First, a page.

You should include the unit’s unique identification code, address and telephone numbers, along with the higher headquarters information for quick reference.
The Current Operations Section contains information about your unit’s daily operations with activities, meetings, missions, products and teleconferences. It seems like you spend all your time in meetings and on phone calls instead of with soldiers. But when you write this information down, it will act as a scheduling tool.
I had a subsection of yearly accomplishments for each rating period. This subsection will help keep track of what you and your team completed during your tenure. This subsection will assist your successor in continuing your efforts to meet the unit’s mission statement and vision.
The Future Operations Section contains ideas about improving your unit’s efficiency. Perhaps on your daily comings and goings, you observe a deficiency, and you cannot find a solution right away. Make a note of the deficiency and research it, talk to your team about it, and you might be pleasantly surprised when the team comes up with a solution you did not think of before. Always make sure the team gets credit. You can also use this section for evaluations and awards. As you complete each accomplishment, write down the date and any assistance received.
If you have repetitive operations on a yearly basis, such as the Best Warrior Competition, or on a greater basis, like a biennial deployment, write them down to keep track of what must happen for completion, and include your network of addresses and cellphone numbers. This will assist you and your successor from having to reinvent the wheel each time the event happens.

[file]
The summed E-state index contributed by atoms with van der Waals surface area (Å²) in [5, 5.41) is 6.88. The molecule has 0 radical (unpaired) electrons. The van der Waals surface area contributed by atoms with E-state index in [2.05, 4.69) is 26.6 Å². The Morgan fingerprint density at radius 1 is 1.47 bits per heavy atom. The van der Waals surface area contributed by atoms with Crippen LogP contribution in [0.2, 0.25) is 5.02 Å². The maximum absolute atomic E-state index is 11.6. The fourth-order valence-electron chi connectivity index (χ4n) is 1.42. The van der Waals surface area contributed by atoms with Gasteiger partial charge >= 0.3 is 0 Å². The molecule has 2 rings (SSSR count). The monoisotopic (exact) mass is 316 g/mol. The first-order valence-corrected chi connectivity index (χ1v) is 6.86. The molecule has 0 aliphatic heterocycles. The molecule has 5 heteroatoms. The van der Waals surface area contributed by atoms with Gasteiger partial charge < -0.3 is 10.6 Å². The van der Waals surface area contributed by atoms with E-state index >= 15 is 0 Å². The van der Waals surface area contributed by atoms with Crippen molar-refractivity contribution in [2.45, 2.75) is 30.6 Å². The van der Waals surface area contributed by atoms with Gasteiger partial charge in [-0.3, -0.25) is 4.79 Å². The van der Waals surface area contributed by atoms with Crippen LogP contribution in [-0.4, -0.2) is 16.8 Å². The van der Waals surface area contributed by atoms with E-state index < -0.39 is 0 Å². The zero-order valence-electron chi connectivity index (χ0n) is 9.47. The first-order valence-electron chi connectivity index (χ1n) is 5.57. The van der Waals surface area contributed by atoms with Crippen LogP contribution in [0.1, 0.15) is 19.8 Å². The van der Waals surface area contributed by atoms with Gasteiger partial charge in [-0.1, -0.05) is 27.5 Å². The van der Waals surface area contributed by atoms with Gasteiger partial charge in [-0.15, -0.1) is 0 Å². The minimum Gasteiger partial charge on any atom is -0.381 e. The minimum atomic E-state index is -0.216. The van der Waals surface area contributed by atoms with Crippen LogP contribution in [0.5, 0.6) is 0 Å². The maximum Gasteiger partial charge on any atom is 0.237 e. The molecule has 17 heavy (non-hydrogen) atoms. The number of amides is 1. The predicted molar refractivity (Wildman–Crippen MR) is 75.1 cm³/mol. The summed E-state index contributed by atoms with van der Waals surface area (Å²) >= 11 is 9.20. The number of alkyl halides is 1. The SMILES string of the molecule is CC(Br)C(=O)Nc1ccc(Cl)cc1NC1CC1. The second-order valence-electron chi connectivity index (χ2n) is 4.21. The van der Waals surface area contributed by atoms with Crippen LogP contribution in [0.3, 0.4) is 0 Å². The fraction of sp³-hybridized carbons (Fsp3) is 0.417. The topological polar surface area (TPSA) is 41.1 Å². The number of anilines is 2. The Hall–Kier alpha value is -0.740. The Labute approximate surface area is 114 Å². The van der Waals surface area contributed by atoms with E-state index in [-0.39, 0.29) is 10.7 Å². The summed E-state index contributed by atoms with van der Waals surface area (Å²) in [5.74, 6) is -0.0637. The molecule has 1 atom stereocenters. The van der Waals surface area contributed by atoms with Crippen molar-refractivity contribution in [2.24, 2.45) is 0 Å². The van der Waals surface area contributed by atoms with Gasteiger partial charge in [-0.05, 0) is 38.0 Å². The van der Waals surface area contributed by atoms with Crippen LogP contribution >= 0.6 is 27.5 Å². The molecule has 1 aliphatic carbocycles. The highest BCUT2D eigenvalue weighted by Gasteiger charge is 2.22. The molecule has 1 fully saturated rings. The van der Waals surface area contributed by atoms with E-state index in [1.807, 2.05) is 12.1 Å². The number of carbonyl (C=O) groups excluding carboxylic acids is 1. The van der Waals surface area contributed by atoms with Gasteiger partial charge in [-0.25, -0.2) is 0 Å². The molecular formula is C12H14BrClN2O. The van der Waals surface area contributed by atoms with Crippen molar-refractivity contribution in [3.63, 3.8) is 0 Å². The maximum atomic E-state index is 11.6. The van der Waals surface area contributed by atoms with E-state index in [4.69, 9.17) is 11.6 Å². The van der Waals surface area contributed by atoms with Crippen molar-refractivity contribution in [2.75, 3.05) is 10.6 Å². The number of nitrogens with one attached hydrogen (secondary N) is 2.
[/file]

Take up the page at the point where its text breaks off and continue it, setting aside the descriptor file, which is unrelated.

I included a subsection of helpful and difficult people I had the pleasure and displeasure of working with while at a unit. Everyone has good and bad points when it comes to their work ethic. If they have assisted you with something, write it down. I also included something about them personally (i.e., their anniversary, number of children, etc.) to allow for a personal connection.
If a co-worker hindered my progress on a project, I wrote that down, too, along with attempts to rectify any miscommunication. Maybe they are overloaded with work and do not want to take on another project. Ask them if it would be OK for you to do the work for them. This is a win-win for both you and the person hindering your progress. They do not have to take on another project, and you complete a task to help improve your unit.
I also had a subsection of meeting minutes with required actions needed to help me remember everything from the meeting. If you have a great memory, you may not need this.
Tying It All Together
A tool is only good when it is being used. When you arrive at a new unit, you want a smooth turnover from the person you are relieving and vice versa. The Continuation Book will act as a guide for you to give a full and complete picture for the next person. Different commands will have different formats and requirements. Use what works for you.
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Sgt. Maj. Dirk Livingston, U.S. Army Reserve retired, served for over 40 years in the U.S. Army Reserve, the California Army National Guard and the U.S. Navy. He held leadership and staff positions from the platoon to division level across combat, combat support and combat service support fields. He deployed to Kosovo and Iraq in support of Operations Enduring Freedom, Iraqi Freedom and New Dawn.